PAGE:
Motorola Mobility and its parent company Google had a bad day on Friday when two courts handed down rulings setting back the mobile device maker's hopes of a win against Apple in their ongoing patent infringement fight. First, a court in Germany granted Apple a stay in a case determining the licensing fees the company owes for SEP-related patents Motorola Mobility owns, and then a U.S. court denied Motorola a rehearing request over an ITC ruling on Apple's mobile device patent validity.
Motorola takes in on the chin in Apple patent court rulings
In the German case, Motorola had hoped to avoid a stay in its push to get an SEP licensing price set so that it can start collecting royalties from Apple for mobile device patents. Apple won the stay because the European Commission is currently investigating Motorola Mobility's possible antitrust use of the patents to try to strong arm Apple into paying higher than appropriate rates. Since the court can't issue a ruling that could potentially contradict a Commission finding, it will sit and wait to see what happens before proceeding.
Florian Mueller of FOSS Patents said, "The court also invited the European Commission to participate in this German FRAND terms case and referred several questions to the EU."
Thats bad news for Google and Motorola Mobility because there isn't any chance of collecting licensing fees from Apple while the case is on hold, and the companies could find themselves in legal hot water in Europe if the Commission determines that Motorola did, in fact, try to use its patents to force Apple into unfair licensing terms.
Motorola used the threat of an injunction blocking the sale of iPhones and iPads if the company didn't agree to its terms, and included conditions that would block Apple from challenging the patent's validity or disputing whether or not the patents in question were valid. The European Commission is looking at those terms as potential anticompetitive actions.
Motorola and Google's second blow for the day came in the United States when a Federal Court of Appeals denied their motion for a rehearing in a case where Apple-owned patents where initially declared invalid, but later reinstated, allowing an ITC investigation to move forward. That has the two companies concerned because it could ultimately lead to an ITC ban on the import or sale of certain Motorola smartphones.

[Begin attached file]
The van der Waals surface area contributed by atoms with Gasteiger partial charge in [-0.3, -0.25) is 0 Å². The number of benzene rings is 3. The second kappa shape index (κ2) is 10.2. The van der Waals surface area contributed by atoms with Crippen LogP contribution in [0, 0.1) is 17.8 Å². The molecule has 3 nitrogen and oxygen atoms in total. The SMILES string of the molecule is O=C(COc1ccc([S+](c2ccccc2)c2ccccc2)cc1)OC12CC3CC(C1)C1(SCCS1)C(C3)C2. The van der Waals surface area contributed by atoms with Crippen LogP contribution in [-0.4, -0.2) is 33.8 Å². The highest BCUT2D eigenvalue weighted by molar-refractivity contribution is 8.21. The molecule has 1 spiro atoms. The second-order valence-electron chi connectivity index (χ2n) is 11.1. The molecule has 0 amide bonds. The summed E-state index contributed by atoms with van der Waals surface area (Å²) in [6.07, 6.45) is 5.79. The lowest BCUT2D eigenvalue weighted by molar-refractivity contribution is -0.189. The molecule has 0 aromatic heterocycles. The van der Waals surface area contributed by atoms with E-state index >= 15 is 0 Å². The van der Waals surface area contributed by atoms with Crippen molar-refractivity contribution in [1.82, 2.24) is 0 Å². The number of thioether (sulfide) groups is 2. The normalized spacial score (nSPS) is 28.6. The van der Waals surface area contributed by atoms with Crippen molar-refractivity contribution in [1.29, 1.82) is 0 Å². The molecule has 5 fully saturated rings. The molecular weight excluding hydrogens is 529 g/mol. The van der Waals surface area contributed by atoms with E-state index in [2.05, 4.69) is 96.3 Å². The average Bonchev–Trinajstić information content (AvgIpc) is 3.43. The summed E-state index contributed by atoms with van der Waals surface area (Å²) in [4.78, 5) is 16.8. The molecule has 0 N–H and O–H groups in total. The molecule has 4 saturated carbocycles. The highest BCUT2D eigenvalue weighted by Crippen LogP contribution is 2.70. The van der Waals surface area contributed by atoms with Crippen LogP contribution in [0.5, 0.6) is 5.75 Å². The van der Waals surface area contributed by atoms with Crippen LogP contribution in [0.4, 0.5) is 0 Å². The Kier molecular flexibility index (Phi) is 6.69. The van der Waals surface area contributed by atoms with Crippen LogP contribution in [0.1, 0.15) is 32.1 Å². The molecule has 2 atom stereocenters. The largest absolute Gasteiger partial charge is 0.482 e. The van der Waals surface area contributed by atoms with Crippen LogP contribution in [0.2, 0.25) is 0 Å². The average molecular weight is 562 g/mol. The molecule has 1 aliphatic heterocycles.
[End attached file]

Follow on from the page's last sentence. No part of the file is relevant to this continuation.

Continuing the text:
The patents in the U.S. case include 7,663,607 related to multipoint touch screens, and 7,812,828 describing multi-touch surfaces. Those also happen to be patents Apple used at one point in its ongoing infringement battle against Samsung, but eventually withdrew. Apple, however, held the right to reinstate its claims against the company for the two patents -- an action it could take, if its legal team thinks there's a strong enough case after the ITC issues its ruling.
"This is very significant progress for Apple in its patent enforcement efforts against the Google subsidiary and the wider Android ecosystem," Mr. Mueller said.
The U.S Court of Appeals ruling comes only days after Apple, Microsoft, and other companies hit Google with a patent infringement lawsuit through their Rockstar patent holding company. The lawsuit uses patents Rockstar acquired from Nortel and targets not only Google's Android OS but also the company's search business.
Should the lawsuit pan out for the Rockstar partners, it could spell big headaches for Google because the way it handles its core business faces possible injunctions, major reworking to sidestep patent infringement, or steep licensing fees. Regardless of the outcome, however, Google's headaches have already begun because companies like Apple and Microsoft are throwing their weight behind a direct legal assault on Google, and so far the Internet search giant's efforts at counter assaults have been failures.
So far, Google has managed to buy a company that hasn't been able to successfully hold its own in the mobile device patent wars to the tune of US$12.5 billion. That's a pretty big investment for a patent portfolio that isn't paying off and a company that's consistently losing ints infringement fights.